This thread will show some LTspice techniques I use for simulating circuits.
I started from @LarryDee 's circuit here: https://www.theradioboard.org/forum/main/comment/6fec3991-140b-4f9f-b18f-d437c65622ab?postId=6268d23aea895900167700d1
I modified this a bit as follows.
The main changes I made were:
Removed units suffixes on all component values. For example, you specify an inductor's value as "10u", and LTspice knows this means 10uH, so you don't have to specify the "H" (Henries) unit.
Added the potentiometer component. To use this, copy the attached files "potentiometer.sub" and "potentiometer 2.asy" into the same folder as the main simulation file "larry-regen-with-preamp.asc".
Added some ballpark guesses of resistance to simulate resistive losses in the choke L1 and in the tank inductor L2.
Added a pulse voltage source V2, which provides a small kick of voltage at the start of the simulation to encourage oscillation of the oscillator circuit.
Added a .tran statement to run a "transient" (time-domain) simulation, to examine the oscillator waveforms and if oscillation is possible. You can also run .ac (frequency-domain) simulations, for example to check the bandwidth of tuned circuits -- including checking the bandwidth of a regenerated tank. That might be a topic for a future article.
The next video shows a typical simulation session inside of LTspice. Unfortunately, my video capture software captured only the main LTspice window, and not any popup windows. During the video, I right click on some components, which brings up a popup window (not visible in the video) where you can alter the component value. After closing the popup window (not visible in the video), the changed values are then shown in the main schematic (which is visible in the video).
The goal of this simulation session is to check if the circuit oscillates, and to alter the circuit parameters until it oscillates.
Here's what's happening in the video:
Time 0:00: file is opened.
Time 0:04: "Run" button is clicked to start simulation. The simulation result window opens. Windows are rearranged to be tiled vertically, with schematic on the left and results on the right.
Time 0:11: Mouse is clicked on the "tank" label at the top of the L2 tank inductor, to check the voltage at the top of the tank. The simulation window shows a decaying voltage, indicating the circuit is not oscillating.
Time 0:34: Based on trial and error, I discovered that I had to increase C5 and C6 to 4700 pF for oscillation to occur.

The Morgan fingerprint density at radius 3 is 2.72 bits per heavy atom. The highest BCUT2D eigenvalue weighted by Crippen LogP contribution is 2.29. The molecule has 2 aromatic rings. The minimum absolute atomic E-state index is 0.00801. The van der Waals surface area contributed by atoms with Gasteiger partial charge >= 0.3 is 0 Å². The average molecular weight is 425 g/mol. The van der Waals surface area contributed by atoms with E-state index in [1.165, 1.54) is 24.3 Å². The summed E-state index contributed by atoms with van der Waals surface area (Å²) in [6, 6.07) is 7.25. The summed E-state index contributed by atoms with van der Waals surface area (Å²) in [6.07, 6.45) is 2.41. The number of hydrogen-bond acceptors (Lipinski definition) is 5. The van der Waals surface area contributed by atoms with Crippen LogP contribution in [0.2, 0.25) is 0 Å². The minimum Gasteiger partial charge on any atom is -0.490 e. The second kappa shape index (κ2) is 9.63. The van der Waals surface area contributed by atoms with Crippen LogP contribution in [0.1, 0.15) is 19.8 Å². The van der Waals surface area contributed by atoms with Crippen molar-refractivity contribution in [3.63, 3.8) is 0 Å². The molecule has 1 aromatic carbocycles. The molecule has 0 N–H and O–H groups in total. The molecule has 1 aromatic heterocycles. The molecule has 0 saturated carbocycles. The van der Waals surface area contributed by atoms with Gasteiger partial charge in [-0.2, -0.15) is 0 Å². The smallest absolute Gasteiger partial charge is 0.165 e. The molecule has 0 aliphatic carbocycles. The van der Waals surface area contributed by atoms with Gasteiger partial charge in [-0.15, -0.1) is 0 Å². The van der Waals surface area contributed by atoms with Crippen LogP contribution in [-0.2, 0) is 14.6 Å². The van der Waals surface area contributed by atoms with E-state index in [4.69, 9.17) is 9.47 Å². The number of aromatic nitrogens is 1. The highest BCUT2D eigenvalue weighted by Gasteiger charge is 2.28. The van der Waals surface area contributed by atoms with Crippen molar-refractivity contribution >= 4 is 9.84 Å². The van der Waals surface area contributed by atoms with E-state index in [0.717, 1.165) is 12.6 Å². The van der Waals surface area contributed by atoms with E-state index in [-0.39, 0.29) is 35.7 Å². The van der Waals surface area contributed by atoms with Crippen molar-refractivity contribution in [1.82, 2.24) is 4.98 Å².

Time 0:38: Simulation is re-run with 4700 pF capacitors. Results window shows an exponentially-increasing waveform until amplitude limiting occurs. In other words, we have oscillation. There is some brief and strange secondary oscillation at a different frequency from 0-80 uS, which must be caused by some other secondary resonance, almost certainly due to the choke L1. Understanding this secondary oscillation requires correctly characterising the choke L1, including its equivalent series resistance (ESR) and self-resonant frequency (SRF). In this simulation, we just use R4 to damp the choke L1, to represent some hopefully plausible value of ESR.
Time 1:12: We zoom in to the waveforms and check that they look reasonable. They are smooth sinusoidal curves, so this is reasonable. To get this result, it is important to turn off waveform compression (by unchecking all three compression options) in LTspice, in the settings window (accessible via the hammer icon).
Time 1:31: We zoom into a subset of the results starting from 690 uS up until 990 uS, therefore omitting the initial part of the data (from 0-80 uS) that contained the unwanted secondary oscillation. We right-click on the results window and select the View > FFT menu (not visible in the video), and generate an FFT based only on the currently-visible subset of the data.
Time 1:51: The FFT window is displayed, showing the oscillation frequency, about 2.625 MHz. Clicking the window and dragging the cursor shows a popup window (not visible in the video) with the measured frequency at the cursor. Greater accuracy can be had by running the simulation with smaller timesteps, and by running the FFT with more points.
Time 2:20: The pot wiper is increased to 1.0, increasing the source resistance. Re-running the simulation shows that the tank energy dies down over time. We are now below the oscillation threshold.
Time 2:42-5:55: The pot wiper is gradually adjusted to find the value just below oscillation, re-running the simulation after each change. A value of 0.22 is found to be below the oscillation threshold, while 0.21 is found to be above the oscillation threshold. Therefore, with the pot wiper at 0.22 (22% of its travel) we are very near, but still below, the oscillation threshold. This adjustment was done in minimum increments of 1%, which for a 270-degree potentiometer assumes that the pot can be physically manipulated in increments of 2.7 degrees, which is physically plausible. If you have a ten-turn pot, or a large knob on the pot, you might want to adjust the simulated wiper value in smaller increments like 0.001, which will allow you to bring the simulation very close to the oscillation threshold, and allow you to achieve very high tank Q values.
Simulation files are attached as text files. To use these files, you should rename them as follows:
The last filename has a space between the word "potentiometer" and the numeral "2".
Put all files in the same directory, and then you should be able to open the file larry-regen-with-preamp.asc in LTspice.